Columbus’ Seemingly Impossible Mission — All In A Foreign Language

Italy - Circa 1991: Stamp Printed In Italy Show Of The DiscoveryAll across the nation, Americans observed Columbus Day – some with a patriotic commemoration of the audacious roots of our nation, others with biting criticism of the damage wrought in the new world by the advent of European colonialism, and some others without much thought at all of the historical implications of a day off of work or school. And, of course, a sizeable part of the nation is taking the chance to party. Columbus Day parades in places such as New York and San Francisco hearken back to the 1860’s, when the holiday celebrated on the second Monday of October was first appropriated by the nation’s numerous Italian-American community as a day to celebrate their heritage.

The reason is quite simple – despite having sailed the Niña, the Pinta, and the Santa María under the Spanish flag, Christopher Columbus was born and raised in the Republic of Genoa, reminding us that although the various Italian republics, duchies and kingdoms of the time had no official part in European exploration and colonization of the New World, they left their mark on a very personal level. Together with fellow explorers Amerigo Vespucci and Giovanni da Verrazzano, Columbus is part of an important group of Italians who rendered their services to European powers other than those they were born to and are now an integral part of American history and toponymy. Just think of Columbus, Ohio and the homonymous capital of South Carolina, the Verrazzano-Narrows Bridge between Staten Island and Brooklyn along with its less famous cousins in Rhode Island (the Jamestown Verrazzano Bridge) and Maryland (the Verrazzano Bridge), and the very name of our continent.

And yet the simple fact that not one of these explorers sailed under an Italian flag indicates that in order to successfully carry out their mission they surely had to learn to communicate with their crew in a foreign language and, perhaps more importantly, with their royal sponsors.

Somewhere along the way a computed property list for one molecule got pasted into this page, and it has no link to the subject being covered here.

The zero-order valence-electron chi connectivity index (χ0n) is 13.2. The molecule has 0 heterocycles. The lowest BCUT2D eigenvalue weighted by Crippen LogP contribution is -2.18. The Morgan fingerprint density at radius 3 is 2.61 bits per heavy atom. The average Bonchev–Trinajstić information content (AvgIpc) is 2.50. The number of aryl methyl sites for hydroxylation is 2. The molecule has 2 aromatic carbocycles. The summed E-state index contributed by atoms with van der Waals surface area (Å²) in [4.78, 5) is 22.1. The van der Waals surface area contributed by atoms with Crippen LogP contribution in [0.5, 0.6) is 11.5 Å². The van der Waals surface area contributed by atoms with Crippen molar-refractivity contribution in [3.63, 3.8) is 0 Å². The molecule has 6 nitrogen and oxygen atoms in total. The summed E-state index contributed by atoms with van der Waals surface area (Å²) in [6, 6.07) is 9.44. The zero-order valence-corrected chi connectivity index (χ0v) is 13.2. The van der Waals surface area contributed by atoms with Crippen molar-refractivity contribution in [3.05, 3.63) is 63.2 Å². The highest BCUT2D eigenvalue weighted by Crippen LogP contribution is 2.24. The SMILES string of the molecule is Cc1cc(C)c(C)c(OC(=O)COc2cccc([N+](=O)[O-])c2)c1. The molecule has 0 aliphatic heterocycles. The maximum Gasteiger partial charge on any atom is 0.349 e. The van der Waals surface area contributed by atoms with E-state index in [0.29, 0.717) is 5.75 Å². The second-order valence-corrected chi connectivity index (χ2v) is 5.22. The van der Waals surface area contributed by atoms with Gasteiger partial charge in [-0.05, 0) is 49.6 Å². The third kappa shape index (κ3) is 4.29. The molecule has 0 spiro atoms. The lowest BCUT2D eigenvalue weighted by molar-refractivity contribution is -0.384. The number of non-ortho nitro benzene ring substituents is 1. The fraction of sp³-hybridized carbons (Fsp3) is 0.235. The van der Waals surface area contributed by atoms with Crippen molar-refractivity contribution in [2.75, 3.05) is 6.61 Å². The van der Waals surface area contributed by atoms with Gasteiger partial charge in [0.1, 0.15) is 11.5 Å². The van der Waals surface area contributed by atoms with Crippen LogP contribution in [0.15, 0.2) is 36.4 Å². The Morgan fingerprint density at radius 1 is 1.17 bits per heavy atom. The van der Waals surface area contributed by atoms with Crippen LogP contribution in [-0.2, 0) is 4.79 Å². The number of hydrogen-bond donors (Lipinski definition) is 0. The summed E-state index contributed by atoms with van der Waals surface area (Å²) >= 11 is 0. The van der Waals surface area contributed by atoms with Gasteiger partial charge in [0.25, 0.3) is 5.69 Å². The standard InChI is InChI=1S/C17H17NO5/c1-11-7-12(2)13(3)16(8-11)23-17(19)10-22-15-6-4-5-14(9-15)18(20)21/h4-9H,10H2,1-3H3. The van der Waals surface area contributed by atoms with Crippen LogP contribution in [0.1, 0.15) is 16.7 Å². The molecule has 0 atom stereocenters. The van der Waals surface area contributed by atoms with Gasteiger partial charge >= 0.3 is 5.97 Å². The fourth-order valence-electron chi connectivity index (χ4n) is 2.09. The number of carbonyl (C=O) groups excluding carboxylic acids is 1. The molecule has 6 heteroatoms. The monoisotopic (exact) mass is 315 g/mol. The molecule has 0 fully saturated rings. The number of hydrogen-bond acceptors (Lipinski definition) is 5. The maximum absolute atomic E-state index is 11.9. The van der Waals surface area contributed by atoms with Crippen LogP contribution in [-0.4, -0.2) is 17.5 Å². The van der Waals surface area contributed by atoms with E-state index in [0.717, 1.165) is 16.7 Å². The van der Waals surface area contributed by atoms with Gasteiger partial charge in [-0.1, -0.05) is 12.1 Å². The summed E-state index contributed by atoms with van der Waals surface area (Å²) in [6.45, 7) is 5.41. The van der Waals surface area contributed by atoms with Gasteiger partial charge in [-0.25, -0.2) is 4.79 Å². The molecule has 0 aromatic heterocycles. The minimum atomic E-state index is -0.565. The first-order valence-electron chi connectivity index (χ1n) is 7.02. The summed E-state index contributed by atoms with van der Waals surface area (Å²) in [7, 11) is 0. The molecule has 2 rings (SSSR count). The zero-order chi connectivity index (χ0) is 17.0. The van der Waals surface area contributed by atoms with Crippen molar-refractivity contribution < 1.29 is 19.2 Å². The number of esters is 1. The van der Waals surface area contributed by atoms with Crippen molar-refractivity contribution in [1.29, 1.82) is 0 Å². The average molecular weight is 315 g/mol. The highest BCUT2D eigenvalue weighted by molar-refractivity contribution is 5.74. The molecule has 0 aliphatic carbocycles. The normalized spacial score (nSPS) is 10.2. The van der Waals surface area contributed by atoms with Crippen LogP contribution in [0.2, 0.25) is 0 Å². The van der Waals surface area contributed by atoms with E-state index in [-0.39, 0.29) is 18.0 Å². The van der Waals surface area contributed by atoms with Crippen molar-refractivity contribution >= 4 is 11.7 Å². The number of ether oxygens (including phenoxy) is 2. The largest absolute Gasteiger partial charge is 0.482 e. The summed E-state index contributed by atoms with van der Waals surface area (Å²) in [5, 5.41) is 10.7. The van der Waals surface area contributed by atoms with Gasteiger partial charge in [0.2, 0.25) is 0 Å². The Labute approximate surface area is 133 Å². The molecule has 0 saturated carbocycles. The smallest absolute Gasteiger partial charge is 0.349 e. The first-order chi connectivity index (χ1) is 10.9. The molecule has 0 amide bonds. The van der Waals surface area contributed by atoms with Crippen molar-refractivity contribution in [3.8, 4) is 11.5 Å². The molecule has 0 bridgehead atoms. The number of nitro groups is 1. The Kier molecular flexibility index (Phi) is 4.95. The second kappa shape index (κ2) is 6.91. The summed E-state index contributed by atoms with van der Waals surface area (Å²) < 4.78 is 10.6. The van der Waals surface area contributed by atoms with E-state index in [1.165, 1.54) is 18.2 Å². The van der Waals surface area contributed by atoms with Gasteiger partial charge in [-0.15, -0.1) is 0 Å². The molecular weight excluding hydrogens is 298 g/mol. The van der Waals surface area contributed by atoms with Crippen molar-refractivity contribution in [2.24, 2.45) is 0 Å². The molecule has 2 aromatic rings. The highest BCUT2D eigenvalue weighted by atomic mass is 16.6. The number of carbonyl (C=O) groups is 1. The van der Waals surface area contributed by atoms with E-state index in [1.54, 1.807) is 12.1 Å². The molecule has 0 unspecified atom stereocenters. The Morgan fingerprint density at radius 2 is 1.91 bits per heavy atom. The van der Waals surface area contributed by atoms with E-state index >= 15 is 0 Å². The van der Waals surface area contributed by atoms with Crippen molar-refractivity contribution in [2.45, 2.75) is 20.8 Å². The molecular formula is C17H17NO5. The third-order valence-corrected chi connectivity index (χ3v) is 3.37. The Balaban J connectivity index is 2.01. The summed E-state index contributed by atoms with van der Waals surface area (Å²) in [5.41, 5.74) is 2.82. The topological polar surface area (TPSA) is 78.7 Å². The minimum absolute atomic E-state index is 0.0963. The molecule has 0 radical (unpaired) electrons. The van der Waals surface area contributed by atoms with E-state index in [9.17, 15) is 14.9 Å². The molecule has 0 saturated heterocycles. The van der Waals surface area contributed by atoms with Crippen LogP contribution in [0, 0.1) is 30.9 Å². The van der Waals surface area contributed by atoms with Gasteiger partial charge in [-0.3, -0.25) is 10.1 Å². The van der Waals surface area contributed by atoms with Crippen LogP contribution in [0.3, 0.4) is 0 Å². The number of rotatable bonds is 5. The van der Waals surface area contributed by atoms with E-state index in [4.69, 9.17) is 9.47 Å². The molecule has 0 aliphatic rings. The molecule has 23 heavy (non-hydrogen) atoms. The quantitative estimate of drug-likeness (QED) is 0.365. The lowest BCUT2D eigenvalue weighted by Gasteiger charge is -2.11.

The mulitilingualism of Columbus in particular is very neatly evidenced by the number of names he used. Probably known at birth by the Ligurian name Christoffa Corombo, he would have been Cristoforo Colombo in the rest of Italy and, although he often used the Latinized Christophorus Columbus abroad, he also went by Cristóvão Colombo and ultimatetely Cristóbal Colón. After much travelling around the well-beaten routes of his native Mediterranean and some trips to the British Isles and perhaps as far away as Iceland, the explorer settled in one of the nations most interested in pushing the boundaries of the known world. It was here in Portugal that he met his wife, had a son, and matured his desire to discover what lay beyond the mighty ocean pounding the tiny nation’s coast. During his time in Lisbon, he tried to convince King John II to fund a westward voyage. Met with no success, he pled his case back in Genova and in the rival maritime republic of Venice and even dispatched his brother to King Henry VII of England to seek support. Finally, he realized that the Catholic Monarchs of Spain were his best shot.

The success of Columbus’ engagement with the monarchs – and in particular with Queen Isabella – is historic, but the correspondence from this era gives us ample evidence that he had the typical difficulties of a foreigner in writing the Castilian language. We know that his spoken Spanish wasn’t perfect either. Bartolomé de las Casas, a Dominican friar who most famously authored A Short Account of the Destruction of the Indies and Historia de Las Indias, chronicled some aspects of Columbus’ journeys based on testimony of his father Pedro, who had accompanied him on his second trip in 1493. Las Casas wrote that Columbus was quite obviously “son of another language, as he knows perfectly neither the meaning of words of the Castilian language nor the way to speak it.” However, while Columbus may not have spoken perfect Spanish, he was clearly an effective enough communicator to convince the Spanish monarchs of the validity of his cause – certainly no small feat.

Columbus Day is a holiday that stimulates various reactions. It can be seen as a celebration of the “discovery” of the New World or as an occasion to reflect on the injustices that made up a large part of the colonial practices resulting from the discovery. It can also be seen as a time to remember the contribution of the Italian-American community to the nation’s growth. Perhaps we can remember the tenacity of the Genoese sailor who managed to win support for and carry out a seemingly impossible mission – all in a foreign language.

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